Speaking of Research try to keep on top of the latest statistics coming from governments around the world. Ireland’s 2016 statistics were recently released by the Health Products Regulatory Authority of Ireland (HPRA). Ireland carried out 226,934 procedures on animals in 2016, 1% less than in 2015.
A procedure is defined as “any use of an animal for scientific or educational purposes, which may cause the animal a level of pain, suffering, distress or lasting harm, equivalent to, or higher than, that caused by the introduction of a needle in accordance with good veterinary practice.” This definition includes the development and care of any genetically modified animal in which pain or distress may result.
Mice continue to be the most commonly used species at almost 85%. Together, mice, rats, and fish account for 94% of all animal procedures. No non-human primates were used in Ireland in 2016. Dogs and cats accounted for less than 0.3% of all animals used. Dog numbers fell by almost 40%, while there was a large rise (65%) in the number of procedures on cats. Both species were used exclusively for veterinary research. Once again, 99% of animals used in Ireland were bred within the European Union (EU).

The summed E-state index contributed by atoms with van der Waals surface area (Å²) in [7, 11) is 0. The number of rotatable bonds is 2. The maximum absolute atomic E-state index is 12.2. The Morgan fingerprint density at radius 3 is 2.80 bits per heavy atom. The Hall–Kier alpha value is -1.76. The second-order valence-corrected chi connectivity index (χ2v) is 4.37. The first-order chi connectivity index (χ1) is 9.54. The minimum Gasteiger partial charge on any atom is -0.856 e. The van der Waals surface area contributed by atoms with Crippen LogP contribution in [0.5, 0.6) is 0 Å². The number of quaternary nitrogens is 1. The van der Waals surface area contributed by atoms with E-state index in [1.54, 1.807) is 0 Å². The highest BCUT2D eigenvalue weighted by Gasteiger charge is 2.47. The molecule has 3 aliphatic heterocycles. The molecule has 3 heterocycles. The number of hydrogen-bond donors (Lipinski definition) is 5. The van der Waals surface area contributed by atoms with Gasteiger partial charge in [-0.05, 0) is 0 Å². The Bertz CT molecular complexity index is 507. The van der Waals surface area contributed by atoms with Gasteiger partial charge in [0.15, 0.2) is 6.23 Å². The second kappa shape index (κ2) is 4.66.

There was a pig fall in cattle compared with 2015 (down 46%). According to the HPRA, “cattle are used only for agricultural research studies (for the benefit of the species or the agricultural industry)”.
According to the HPRA report, 75% of the total number of animals used was for regulatory purposes, this is “use of animals in procedures with a view to satisfying legal requirements for producing, placing and maintaining products/substances on the market, including safety and risk assessment for food and feed“. The next most common use was for basic research (13%) followed by translational and applied research (12%).
The report showed that 44% of procedures were classified as mild, 26% moderate, 29% severe, and 1% non-recovery. 99% of severe procedures were on mice. Page 17-18 of the report has definitions for mild, moderate, severe and non-recovery.
Since 2014, the number of animal procedures in Ireland has been fairly constant at around 230,000.
See previous years’ reports: